Picture books are larger, and illustrated with sparse text meant to be read to toddlers and youngsters up until age 5 or so. Preschoolers love to hear these stories read over and over and will also start paging through on their own, enjoying the artwork and “reading” the narrative they have probably memorized. Some newer picture books include “Black is a Rainbow Color” by Angela Jay and “Every Night is Pizza Night” by J. Kenji López-Alt. “Where the Wild Things Are” by Maurice Sendak, “The Story of Ferdinand” by Munro Leaf and all of the “Madeline” books by Ludwig Bemelmans have been around forever and are still much beloved.

And in a category of its own are Dr. Seuss books; these whimsical, colorful titles like “One Fish, Two Fish, Red Fish, Blue Fish” are just right for beginning readers; Seuss creations like “Green Eggs and Ham” and “The Cat in The Hat” for kids who are learning to read. But in my experience, kids also love these books to be read out loud.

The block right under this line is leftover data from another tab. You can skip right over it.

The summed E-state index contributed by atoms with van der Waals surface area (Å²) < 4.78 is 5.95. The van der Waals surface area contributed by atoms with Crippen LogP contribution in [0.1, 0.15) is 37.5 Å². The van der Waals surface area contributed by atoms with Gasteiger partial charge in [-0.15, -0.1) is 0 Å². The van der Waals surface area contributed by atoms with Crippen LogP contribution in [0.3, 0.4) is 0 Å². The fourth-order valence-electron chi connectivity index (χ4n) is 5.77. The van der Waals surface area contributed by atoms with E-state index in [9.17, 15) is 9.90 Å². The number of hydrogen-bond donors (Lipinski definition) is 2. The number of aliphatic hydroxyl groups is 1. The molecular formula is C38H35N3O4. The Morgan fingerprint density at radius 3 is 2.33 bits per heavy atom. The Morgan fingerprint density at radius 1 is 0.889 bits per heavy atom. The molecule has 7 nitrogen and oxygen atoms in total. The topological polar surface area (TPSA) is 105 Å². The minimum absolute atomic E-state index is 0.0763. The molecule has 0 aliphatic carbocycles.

A book that may have special meaning to young children right now is “And the People Stayed Home” by Kitty O’Meara, who wrote this poem-based book two days after the World Health Organization declared the COVID-19 outbreak a global pandemic. The former teacher and chaplain focuses on some of the positive things people have done in quarantine like dance. It is a calming, positive read.

Once elementary school kids transition to reading on their own, chapter books are short, with simple illustrations that can help early readers understand the text. Scholastic publishes a wealth of chapter books for elementary school children including favorites like “James and the Giant Peach” by Roald Dahl and “The Wind in the Willows” by Kenneth Grahame.

A great thing about chapter books is that there are many series like “Dog Man” by Dav Pilkey, “Junie B. Jones” by Barbara Park, and “Nate the Great” by Marjorie Weinman Sharmat. These series hook kids on reading because once they finish one, they’re usually eager to start the next. For older, more accomplished readers, the “Harry Potter” books along with the “Ranger’s Apprentice” series by John Flannagan fit the bill.